Life is Beautiful, a cocktail recipe

Mix it up with this Life is Beautiful cocktail recipe

Life is Beautiful cocktail recipe
Image credits : 
Photo from Tarus Balog, Modification by Jen Wike Huger

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In celebration of Open Food Week, we share a cocktail recipe with readers from contributor, frequent traveler, and OpenNMS CEO Tarus Balog. Stay tuned next week for more from Open Food Week as we cover open source in our food and on the farm.

We often say that open source is like a recipe. The source code, or "code recipe," is available for others to go by, modify, and change to their liking and to fit their preferences.

In my travels with our open source project, I often find myself in Chicago. When in Chicago a must visit place for us is the bar of the Florentine restaurant in the JW Marriott hotel. I'm a bit of a cocktail snob (don't call "rum and coke" a cocktail), and I prefer cocktails that include specific ingredients or unusual combinations of them. My favorite cocktail from the Florentine is called "Life is Beautiful."

While you can find a number of cocktail recipes on the Internet with that name, here is the original:

1.5 oz of Templeton Rye
1.0 oz Carpano Anitica Formula
0.5 oz Montenegro Amaro
0.5 oz Heering Cherry Liquor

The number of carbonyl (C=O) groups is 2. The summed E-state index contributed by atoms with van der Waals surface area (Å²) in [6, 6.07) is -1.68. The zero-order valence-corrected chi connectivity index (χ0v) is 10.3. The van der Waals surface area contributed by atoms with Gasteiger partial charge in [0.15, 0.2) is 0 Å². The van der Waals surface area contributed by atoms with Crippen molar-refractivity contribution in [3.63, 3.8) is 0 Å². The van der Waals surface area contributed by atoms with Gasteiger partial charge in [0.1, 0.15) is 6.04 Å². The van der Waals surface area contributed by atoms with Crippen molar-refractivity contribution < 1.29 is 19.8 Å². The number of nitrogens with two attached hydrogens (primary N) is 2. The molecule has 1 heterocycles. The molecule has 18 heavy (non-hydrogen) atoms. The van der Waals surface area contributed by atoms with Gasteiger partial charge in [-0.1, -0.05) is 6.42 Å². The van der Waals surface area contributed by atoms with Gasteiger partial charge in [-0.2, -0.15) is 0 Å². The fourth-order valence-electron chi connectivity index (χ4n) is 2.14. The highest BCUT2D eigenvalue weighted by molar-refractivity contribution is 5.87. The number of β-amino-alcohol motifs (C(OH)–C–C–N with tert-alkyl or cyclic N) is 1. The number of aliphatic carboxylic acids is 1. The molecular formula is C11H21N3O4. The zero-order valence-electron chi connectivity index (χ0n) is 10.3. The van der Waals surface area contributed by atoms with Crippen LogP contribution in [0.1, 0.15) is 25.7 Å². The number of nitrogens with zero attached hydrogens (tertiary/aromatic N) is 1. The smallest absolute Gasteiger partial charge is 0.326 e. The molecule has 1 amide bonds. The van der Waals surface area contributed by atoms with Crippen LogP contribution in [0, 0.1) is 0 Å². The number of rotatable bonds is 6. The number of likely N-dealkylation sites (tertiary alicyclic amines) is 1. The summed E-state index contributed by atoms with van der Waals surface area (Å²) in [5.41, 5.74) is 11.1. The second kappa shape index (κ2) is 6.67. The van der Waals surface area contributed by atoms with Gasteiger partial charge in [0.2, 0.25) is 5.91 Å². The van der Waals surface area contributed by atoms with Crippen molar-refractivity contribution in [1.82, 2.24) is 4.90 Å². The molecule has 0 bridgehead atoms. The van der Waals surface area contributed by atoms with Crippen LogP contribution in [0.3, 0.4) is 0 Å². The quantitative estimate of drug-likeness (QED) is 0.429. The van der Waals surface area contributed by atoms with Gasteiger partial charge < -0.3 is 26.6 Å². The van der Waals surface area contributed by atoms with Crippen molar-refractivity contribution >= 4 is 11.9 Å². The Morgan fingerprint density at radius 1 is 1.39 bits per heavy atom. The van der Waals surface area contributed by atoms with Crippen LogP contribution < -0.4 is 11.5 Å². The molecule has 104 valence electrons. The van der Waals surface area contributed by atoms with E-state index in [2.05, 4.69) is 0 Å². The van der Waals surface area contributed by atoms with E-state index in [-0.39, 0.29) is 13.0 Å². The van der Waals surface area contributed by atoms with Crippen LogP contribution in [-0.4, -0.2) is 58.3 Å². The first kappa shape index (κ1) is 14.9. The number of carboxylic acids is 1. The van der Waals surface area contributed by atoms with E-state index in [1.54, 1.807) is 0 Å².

Shake well with ice and pour into a martini glass. I usually garnish with a couple Luxardo cherries.

Carpano Antica Formula was the original vermouth and can be found in high end wine stores. Amaro is a bitter Italian liquor that my friend Antonio from Naples (who I also met through open source) introduced me to, and it is an herbal liquor that is somewhat bitter. It adds a nice counterpoint to the sweetness of the rest of the drink. It was the hardest ingredient to find and I had to order it, but depending on where you live you might have an easier time of it.

What twist do you have on this cocktail? Share your cocktail recipe with us.

About the author

Tarus Balog - Having been kicked out of some of the best colleges and universities in the country, I managed after seven years to get a BSEE and entered the telecommunications industry. I always ended up working on projects where we were trying to get the phone switch to talk to PCs. This got me interested in the creation and management of large communication networks. So I moved into the data communications field (they were separate back then) and started working with commercial network management tools...